'531A. Avoidance of voluntary transfer.--Any transfer of property, movable or immovable, or any delivery of goods, made by a company, notbeing a transfer or delivery made in the ordinary course of its business or in favour of a purchaser or encumbrancer in good faith and for valuable consideration, if made within a period of one year before the presentation of a petition for winding up by or subject to the supervision of the court or the passing of a resolution for voluntary winding up of the company, shall be void against the liquidator.'
8. It is equivalent to Section 53 of the Provincial Insolvency Act. The reason for introducing the section in the Companies Act, as given in the Notes on Clauses, was that there was no provision in the Act in respect of voluntary transfer dealt with in Section 53 of the Provincial Insolvency Act and, therefore, it was introduced by the Act No. 65 of 1960. It is well-settled that the burden of proving that a transfer, which is sought to be annulled under Section 53, has not been made in good faith and for valuable consideration is on the party seeking annulment of the transfer: (see Lajje v. Lala Basheshar Nath, Official Receiver, Delhi  PLR 212 and N. Subramania Iyer v. Official Receiver, Quilon, AIR 1958 SC 1). The same principle will apply in the case of an application made under Section 531A of the Act. Now, the question arises as to how the burden of proof is to be discharged by that party. The following observations of the Supreme Court in N. Subramania Iyer's case, AIR 1958 SC 1, as extracted in the headnote, may be read with advantage:
'An application by the Official Receiver under Section 53 for annulment of transfer can be allowed on proof either that there was no consideration for the transaction or that the consideration was so inadequate as to raise the presumption of want of good faith. Alternatively, the Receiver may also succeed on showing that though there was valuable consideration for the transaction impeached, there was want of good faith in the sense that the transferee knowing all the circumstances of the transferor who had since been adjudged an insolvent entered into the transaction with a view to screening the assets of the insolvent from the Receiver in whom the insolvent's property vests for the benefit of the creditors. Such will be mostly cases of benami transactions in favour of some relative of the insolvent or a person in whom he has full confidence that he will hold it ultimately for the benefit of the insolvent or persons in whom he may be interested. Or it may be that a person finding himself over head and ears in debts wishes to convert his assets into liquid assets with the collusion or connivance of the transferee. In both cases, the intention clearly is to shield the assets against the claims of creditors and in such cases, though the transfer may have been for consideration, either adequate or otherwise, but having been entered into with a view to defraudor delay the creditors, the transferor and the transferee sharing the common intention, the transaction must be annulled and the assets must be brought into the common hotchpot for the benefit of the insolvent's creditors.'
9. It is further observed by their Lordships that it is not necessary in annulment proceedings to prove that the transferor who has been subsequently adjudged an insolvent should have been honest and straightforward in the matter of the transaction impeached. If he was really so, there would not be much difficulty in coming to the conclusion that the transaction as a whole was bona fide. Even if the transferors were wanting in bona fides, the crucial question still remains to be answered. It is further held that unless it is found that the transferee was wanting in bona fides in respect of the transaction in question, he cannot be affected by the dishonest course of conduct of the transferor. In the said case, Section 53 of the Provincial Insolvency Act was interpreted and the observations will apply to the instant case as well.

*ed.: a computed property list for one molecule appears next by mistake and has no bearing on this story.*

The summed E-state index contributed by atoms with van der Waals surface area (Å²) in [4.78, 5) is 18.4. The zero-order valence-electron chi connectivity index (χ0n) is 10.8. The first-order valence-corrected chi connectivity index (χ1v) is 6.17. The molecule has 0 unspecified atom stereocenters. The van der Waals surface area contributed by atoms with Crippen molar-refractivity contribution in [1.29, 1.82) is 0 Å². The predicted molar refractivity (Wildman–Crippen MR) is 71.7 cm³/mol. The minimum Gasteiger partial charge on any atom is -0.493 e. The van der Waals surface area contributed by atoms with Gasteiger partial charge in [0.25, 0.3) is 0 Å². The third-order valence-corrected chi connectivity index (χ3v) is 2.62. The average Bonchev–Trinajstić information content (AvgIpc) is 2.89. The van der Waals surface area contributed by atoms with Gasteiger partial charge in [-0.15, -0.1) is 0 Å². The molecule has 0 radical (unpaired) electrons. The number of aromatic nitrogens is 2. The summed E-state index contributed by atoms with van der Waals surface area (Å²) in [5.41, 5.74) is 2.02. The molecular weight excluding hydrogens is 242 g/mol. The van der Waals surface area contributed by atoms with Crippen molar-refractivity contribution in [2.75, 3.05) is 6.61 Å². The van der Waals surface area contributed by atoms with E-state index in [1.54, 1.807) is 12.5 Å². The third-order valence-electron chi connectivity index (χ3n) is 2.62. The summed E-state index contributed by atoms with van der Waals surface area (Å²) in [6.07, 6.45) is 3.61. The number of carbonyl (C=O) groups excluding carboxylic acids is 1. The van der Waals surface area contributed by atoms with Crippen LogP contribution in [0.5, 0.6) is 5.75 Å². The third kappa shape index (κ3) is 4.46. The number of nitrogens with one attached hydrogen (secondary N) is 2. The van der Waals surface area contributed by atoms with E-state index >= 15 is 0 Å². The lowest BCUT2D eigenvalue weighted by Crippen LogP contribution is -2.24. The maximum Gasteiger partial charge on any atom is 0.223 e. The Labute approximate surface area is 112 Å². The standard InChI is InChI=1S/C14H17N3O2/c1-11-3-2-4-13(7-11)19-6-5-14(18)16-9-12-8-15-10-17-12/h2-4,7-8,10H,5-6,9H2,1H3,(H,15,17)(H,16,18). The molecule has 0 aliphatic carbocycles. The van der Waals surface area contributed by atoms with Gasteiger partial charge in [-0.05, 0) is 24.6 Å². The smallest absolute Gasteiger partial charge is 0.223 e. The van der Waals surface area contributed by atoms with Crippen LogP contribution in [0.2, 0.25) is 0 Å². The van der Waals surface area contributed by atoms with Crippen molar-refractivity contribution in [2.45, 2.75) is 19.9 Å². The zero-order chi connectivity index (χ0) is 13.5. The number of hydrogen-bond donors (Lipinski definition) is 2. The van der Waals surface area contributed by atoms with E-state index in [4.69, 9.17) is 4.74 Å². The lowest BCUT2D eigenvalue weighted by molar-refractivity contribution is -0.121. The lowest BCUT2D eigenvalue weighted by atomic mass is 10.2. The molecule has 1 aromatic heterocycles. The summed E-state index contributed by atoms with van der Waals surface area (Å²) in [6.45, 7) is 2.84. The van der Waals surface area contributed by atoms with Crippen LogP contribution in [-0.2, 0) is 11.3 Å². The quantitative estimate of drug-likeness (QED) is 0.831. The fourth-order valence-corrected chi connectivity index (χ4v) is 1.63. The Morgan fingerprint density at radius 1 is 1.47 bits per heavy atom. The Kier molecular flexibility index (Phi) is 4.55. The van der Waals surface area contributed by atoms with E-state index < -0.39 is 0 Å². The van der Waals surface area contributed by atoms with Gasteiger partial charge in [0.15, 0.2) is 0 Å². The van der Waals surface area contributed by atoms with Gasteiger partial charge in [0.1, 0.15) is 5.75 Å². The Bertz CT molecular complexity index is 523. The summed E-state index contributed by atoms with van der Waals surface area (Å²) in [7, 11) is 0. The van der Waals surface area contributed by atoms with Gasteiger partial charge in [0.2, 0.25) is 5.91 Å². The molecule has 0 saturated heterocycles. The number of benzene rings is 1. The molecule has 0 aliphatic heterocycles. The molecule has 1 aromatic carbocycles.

10. Adverting to the facts of the present case, it is not disputed that the sale of the boiler was effected for Rs. 85,000 in favour of respondent No. 1 whereas it was purchased by the company for about forty-one thousand rupees in September, 1974. After purchase, it was used by the company till January, 1979. Thus, it was used for about five years and thereafter from January, 1979, till the date of sale, it remained idle as the factory was closed. It is 'true that the petitioner asserts that the price of the boiler was about five lakh rupees but no reliable evidence has been examined by him in this regard. The affidavit of the petitioner cannot be relied upon as he is an interested person. It was incumbent upon him to produce some independent evidence as the burden was upon him. Mr. Sharat Chander has argued that respondent No. 1 spent a huge amount for renovating and installing it and, therefore, it should be presumed that its value was much higher than that for which it was sold. I, however, do not agree with the argument. Rather, it shows that the boiler was not in a good condition, otherwise there was no necessity for respondent No. 1 to spend so huge an amount on its renovation. It is also advantageous to note that earlier, respondent No. 1 made an offer of Rs. 60,000 for it. The company, after having received the offer, consulted the branch manager of the bank who referred the matter to the regional manager. He deputed a technical officer of the bank to examine the boiler and to submit his report. The technical officer, after examining the boiler, prepared his report dated January 28, 1980 (at page 257 of the paper-book), and opined that taking into consideration its condition and the prices of boilers prevailing in the market, its price was between Rs. 75,000 and Rs. 80,000. The regional manager informed the branch manager accordingly. It mayalso be mentioned that M/s. Northland Conveyors and Beltings P. Ltd., another intending purchaser, gave an offer of Rs. 80,000 for it. When respondent No. 1 found that the company was not ready to sell it for Rs. 60,000, it raised the offer to Rs. 85,000. In these circumstances, it was sold to respondent No. 1 for the said price. No relationship between the directors of the company and the directors of respondent No. 1 has been established and, therefore, it cannot be expected that they would have sold it for a lesser amount. The company has also not retained the consideration but it has been utilised for repayment of its loan to the bank. Thus, it cannot be held that the price of the boiler was five lakh rupees or thereabout and it was sold for (a much) lesser amount. There is also no evidence that respondent No. 1 entered into the transaction with a view to screening the assets of the company from the liquidator or to defraud the creditors. It also cannot be held that the transferee was lacking in bona fides.